SANTA ANA, Calif. (KABC) -- Halloween is this Saturday. It will mark one year since three teenage girls were struck and killed by a hit-and-run driver while out trick-or-treating in Santa Ana.
At the intersection of Fairhaven Avenue and Old Grand Street, flowers made up a small memorial -- a reminder of the tragedy that struck this community nearly a year ago.
For the families of three 13-year-old girls, it's a night they'll never forget.
Last Halloween, twins Lexi and Lexandra Perez-Huerta and their best friend, Andrea Gonzalez, were out trick-or-treating. As they walked in a crosswalk around 6:45 p.m., police say a Honda CR-V barreled into them.
The driver did not stop, and all three girls died at the scene.
"I always get flashbacks. No matter how long it's been, I always get flashbacks of just seeing them there, all three of them there," said Luis Perez, the twins' brother.
Two days later, tips led officers to a motel in Stanton where they arrested Jaquinn Ramone Bell.
Bell pleaded guilty to the hit-and-run deaths. At sentencing, his attorney said Bell was "intensely remorseful." He's currently serving 13 years in prison -- the maximum for vehicular manslaughter.
"I feel like it should have been more because it wasn't just one person; it was three," said Perez.
The families and the prosecutor expressed frustration because Bell left the scene. Court records show he was on probation at the time for a previous hit-and-run while driving under the influence.
"No sentence is good enough for him, for him to pay for what he did," said Brenda Gonzalez, Andrea's sister.
The families are now focused on healing, which has been difficult when both still live just blocks from the crosswalk where the girls died.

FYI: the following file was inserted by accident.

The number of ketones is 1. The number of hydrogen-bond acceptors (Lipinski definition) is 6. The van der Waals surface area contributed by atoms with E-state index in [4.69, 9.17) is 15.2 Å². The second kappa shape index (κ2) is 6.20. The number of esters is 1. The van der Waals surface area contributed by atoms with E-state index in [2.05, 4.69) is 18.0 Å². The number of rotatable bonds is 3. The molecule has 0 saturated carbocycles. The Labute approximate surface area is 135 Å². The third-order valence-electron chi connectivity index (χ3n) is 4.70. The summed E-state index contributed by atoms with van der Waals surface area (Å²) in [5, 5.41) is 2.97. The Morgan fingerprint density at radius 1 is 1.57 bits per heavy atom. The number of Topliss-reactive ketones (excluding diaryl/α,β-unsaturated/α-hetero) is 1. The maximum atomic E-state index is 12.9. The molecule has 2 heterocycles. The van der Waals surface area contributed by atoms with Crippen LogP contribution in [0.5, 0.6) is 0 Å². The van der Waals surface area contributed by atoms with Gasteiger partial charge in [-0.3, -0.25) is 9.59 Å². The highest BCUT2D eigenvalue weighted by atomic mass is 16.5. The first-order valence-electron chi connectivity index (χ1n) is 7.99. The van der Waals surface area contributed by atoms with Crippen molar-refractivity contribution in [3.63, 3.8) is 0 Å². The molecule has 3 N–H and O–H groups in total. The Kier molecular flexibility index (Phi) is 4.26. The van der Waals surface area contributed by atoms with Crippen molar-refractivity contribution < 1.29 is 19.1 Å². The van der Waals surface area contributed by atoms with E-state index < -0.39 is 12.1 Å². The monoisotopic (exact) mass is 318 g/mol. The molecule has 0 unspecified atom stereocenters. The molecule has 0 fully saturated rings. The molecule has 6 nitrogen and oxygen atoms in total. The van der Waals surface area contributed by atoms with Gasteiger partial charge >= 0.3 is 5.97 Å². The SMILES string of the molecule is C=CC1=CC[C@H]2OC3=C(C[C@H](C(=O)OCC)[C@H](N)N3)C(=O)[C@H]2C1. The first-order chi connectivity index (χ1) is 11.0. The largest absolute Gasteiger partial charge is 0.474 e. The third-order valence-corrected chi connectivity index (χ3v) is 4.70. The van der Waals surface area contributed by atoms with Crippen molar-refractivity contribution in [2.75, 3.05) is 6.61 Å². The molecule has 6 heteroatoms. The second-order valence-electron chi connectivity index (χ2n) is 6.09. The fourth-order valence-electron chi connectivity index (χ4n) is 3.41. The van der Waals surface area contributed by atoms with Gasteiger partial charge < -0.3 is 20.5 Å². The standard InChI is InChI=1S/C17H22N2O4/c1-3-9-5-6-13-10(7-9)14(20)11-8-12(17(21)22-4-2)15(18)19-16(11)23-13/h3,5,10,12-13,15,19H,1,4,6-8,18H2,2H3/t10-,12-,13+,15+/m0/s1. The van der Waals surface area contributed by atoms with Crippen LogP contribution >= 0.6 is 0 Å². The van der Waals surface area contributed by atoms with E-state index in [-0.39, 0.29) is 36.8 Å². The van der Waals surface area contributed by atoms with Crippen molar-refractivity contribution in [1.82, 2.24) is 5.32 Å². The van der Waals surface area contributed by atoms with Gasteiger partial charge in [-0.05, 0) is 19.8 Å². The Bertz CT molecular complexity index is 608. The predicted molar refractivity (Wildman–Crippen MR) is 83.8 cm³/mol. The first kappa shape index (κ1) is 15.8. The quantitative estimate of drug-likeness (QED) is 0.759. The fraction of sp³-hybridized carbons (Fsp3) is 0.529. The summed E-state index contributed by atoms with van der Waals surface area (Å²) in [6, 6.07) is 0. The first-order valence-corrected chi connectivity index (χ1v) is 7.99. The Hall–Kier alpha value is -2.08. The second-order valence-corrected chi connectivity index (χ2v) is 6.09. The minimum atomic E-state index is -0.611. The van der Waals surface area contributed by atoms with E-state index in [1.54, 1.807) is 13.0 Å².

"I still hear her laughing and stuff, so that is really difficult," said Gonzalez.
The girls' siblings say their parents have taken the loss the hardest. Andrea's father wishes for one more moment with his baby girl. Lexi and Lexandra's mother just celebrated the twins' birthday a few weeks ago. As Halloween gets closer, she says the pain gets worse.
Despite the pain, both families say they're trying to focus on the joy the girls brought them, especially during the holiday all three loved.
"I kind of have some optimism because she would have been happy knowing that it's Halloween," said Josafat Gonzalez, Andreas brother.
The city recently installed new lights and signs at the crosswalk where the girls were hit. The families still want more done.
In the meantime, both say this tragedy has brought each of their families closer, cherishing every moment together.
"Everything can be gone in just one minute. We never know when is the last time that we can be together," said Brenda Gonzalez.
To honor the memory of the girls, ABC7 is teaming up with these families, Santa Ana police and other community partners to host the Fairhaven Fall Festival.
The event will be held Friday from 3 p.m. to 5 p.m. at Fairhaven Elementary School. Officers will offer tips for staying safe during Halloween and year round.